Morgan Stanley is moving to defer slightly more compensation for its advisors in 2015, experts say, but just how financial advisors will react to the shift is debatable.
With the changes, Morgan Stanley’s 16,162 advisors could see 1.5% to 15.5% of their total bonuses paid in cash and stock deferred in 2015 as part of the wirehouse’s unified pay grid. This shift entails an average shift of about two percentage points in deferred comp next year vs. this year, according to the company.
Morgan Stanley’s move seems aimed at retaining advisors, simplifying the firm’s compensation plans and even saving it some money, industry observers say.
“What I know overall is that this is a very modest change to a bonus,” explained recruiter Mindy Diamond of Diamond Associates in Chester, New Jersey, in an interview.
“It was done to make the pay grid easier to understand, and more firms will do the same,” said Diamond, who does recruiting work on behalf of Morgan Stanley. “Regulators are pushing for more deferred compensation,” as it may be seen as being better aligned with client interests than cash payments.
While she sees the shift as “largely a non-event,” others paint a different picture.
“It’s a big company, so even a modest change can add up,” said compensation consultant Andy Tasnady of Tasnady Associates in Port Washington, New York, in an interview. “If you’re doing $10 billion in sales, a 1% shift from cash to deferred compensation is $100 million. That has a profit-and-loss benefit.”
Of course, that means less money in an advisor’s pocket come January 2016. “I hope a large number of advisors don’t have that much more deferred compensation than cash, because advisors are not happy if they see cash taken away,” Tasnady said.
As an example, a rep with fees and commissions of $1.1 million and who has been with Morgan Stanley for 10 years probably has about a 48% payout, or $528,000, according to The Wall Street Journal. Some 8.3% of that, or $44,000, would be deferred. In 2016, 10%, or $52,800, could be deferred.
“There could be segments where [the deferral] is more than the advisors would like,” he explained, especially younger reps who have lower length-of-service bonuses.
The amount to be deferred is likely to vary widely across Morgan Stanley’s advisor force, experts say.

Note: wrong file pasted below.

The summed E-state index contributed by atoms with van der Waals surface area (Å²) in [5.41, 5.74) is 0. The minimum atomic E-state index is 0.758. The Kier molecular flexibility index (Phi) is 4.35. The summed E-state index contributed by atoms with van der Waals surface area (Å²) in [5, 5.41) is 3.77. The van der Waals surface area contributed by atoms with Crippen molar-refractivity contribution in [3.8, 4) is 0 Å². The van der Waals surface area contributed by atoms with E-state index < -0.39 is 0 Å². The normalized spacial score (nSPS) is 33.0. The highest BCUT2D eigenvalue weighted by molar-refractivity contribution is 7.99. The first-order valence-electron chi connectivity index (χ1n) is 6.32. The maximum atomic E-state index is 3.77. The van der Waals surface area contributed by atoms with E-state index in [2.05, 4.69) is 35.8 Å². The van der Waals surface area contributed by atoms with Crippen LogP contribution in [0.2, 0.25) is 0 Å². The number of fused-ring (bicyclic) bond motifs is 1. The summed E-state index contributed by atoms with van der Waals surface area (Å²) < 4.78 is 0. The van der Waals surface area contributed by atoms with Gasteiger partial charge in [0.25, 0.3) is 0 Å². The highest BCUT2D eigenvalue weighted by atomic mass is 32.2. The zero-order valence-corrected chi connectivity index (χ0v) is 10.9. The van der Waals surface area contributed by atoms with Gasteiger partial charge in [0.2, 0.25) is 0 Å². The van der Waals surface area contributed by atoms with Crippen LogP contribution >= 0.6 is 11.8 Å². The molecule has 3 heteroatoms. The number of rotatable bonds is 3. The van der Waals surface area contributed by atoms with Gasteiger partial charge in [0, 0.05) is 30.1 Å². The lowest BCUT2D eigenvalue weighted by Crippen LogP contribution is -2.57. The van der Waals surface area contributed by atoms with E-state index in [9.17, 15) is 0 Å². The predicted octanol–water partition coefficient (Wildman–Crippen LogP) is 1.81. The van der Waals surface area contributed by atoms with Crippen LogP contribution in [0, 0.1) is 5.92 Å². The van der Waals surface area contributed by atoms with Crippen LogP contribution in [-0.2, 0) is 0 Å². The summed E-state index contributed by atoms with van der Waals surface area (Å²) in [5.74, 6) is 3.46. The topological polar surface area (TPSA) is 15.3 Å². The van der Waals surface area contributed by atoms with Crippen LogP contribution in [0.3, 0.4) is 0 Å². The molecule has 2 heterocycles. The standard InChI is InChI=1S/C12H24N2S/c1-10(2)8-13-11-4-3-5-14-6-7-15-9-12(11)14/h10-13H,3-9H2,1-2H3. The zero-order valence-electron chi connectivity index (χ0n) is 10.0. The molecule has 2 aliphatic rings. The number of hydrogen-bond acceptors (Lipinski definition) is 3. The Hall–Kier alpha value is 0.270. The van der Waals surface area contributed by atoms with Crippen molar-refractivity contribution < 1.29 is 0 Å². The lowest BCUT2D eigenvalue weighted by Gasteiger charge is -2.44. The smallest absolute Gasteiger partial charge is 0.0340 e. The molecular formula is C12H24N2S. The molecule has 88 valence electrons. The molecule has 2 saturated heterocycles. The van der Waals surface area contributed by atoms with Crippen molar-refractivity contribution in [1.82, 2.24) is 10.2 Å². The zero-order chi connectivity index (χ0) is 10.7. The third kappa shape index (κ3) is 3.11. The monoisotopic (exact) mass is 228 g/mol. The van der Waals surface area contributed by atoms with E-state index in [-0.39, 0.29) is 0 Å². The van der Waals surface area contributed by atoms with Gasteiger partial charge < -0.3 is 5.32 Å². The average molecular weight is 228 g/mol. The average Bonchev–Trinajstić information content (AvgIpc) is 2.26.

“If you’re getting around $40,000 a month in cash and now you only get $38,000, that is still a lot of money, but it’s a change” an advisor might feel, said Tasnady. “Likewise, if you’re going from $20,000 to $19,000 a month, that big change is notable, too. No one wants to go down in monthly pay.”
Along with the drop in monthly cash pay in 2015, advisors may have concerns about what’s next as CEO James Gorman continues to find ways to improve corporate performance and boost profit margins.
“They may wonder, is this a first step in a multiyear move to more deferred compensation?” Tasnady added. “The fear of advisors is not only about the change made for the next year but is about the message it sends. Is there going to be a boost in deferred compensation every year? Or is this a onetime adjustment?”
For advisors on set budgets, for instance, the shift could make a big difference in their plans. “If you need every dollar and are already thinking of leaving,” said Tasnady, this shift could affect an advisor’s decision to leave Morgan Stanley. “People look for the final straw.”
Diamond, though, sees the situation differently. “It’s not remarkable enough to impact attrition or recruiting,” the recruiter said. “It won’t be the difference in making an advisor leave or not join the firm.”
Still, she says, the industry dynamics make for interesting times. “There will continue to be a percentage of advisors interested in independence,” Diamond said. And although she doesn’t expect any mass movement out the door, “All big firms are vulnerable,” the recruiter said, as retention packages given to advisors several years ago become fully amortized.
Plus, when it comes to choices for wirehouse reps leaving their firms, “The horizons are expanding, and there are more versions of independence than ever before,” Diamond said. “We’ve seen a number of large teams go to some version of independence.”
These moves raise the attention of colleagues. “It’s a trend that is going to continue,” she said, “but in terms of quantity, it doesn’t mean we’ll see a stampede.”
Go Team Go!
Morgan Stanley Wealth Management recently set up Global Sports & Entertainment (GSE), a new division to serve the unique needs of the sports and entertainment industries.
“High-net-worth earners in the sports and entertainment industries have sophisticated wealth-management requirements. Our services are provided by a group of experienced financial advisors, backed by specialized training and the full resources of a leading, global investment bank, which we believe will set a new standard in the industry,” said Gregory J. Fleming, president of Morgan Stanley Wealth Management and Morgan Stanley Investment Management, in a statement.
According to the wirehouse, an inaugural group of financial advisors across the country has been chosen for GSE based on their experience working with athletes, entertainers, directors, writers, producers, owners, agents and business managers. These FAs have completed a training program, earning them the title of Sports & Entertainment Director, which means they provide sports and entertainment professionals with access to customized resources and programs, including asset and liability management, philanthropic and lifestyle advisory services, family governance and advanced financial planning, insurance, investment banking and private equity solutions.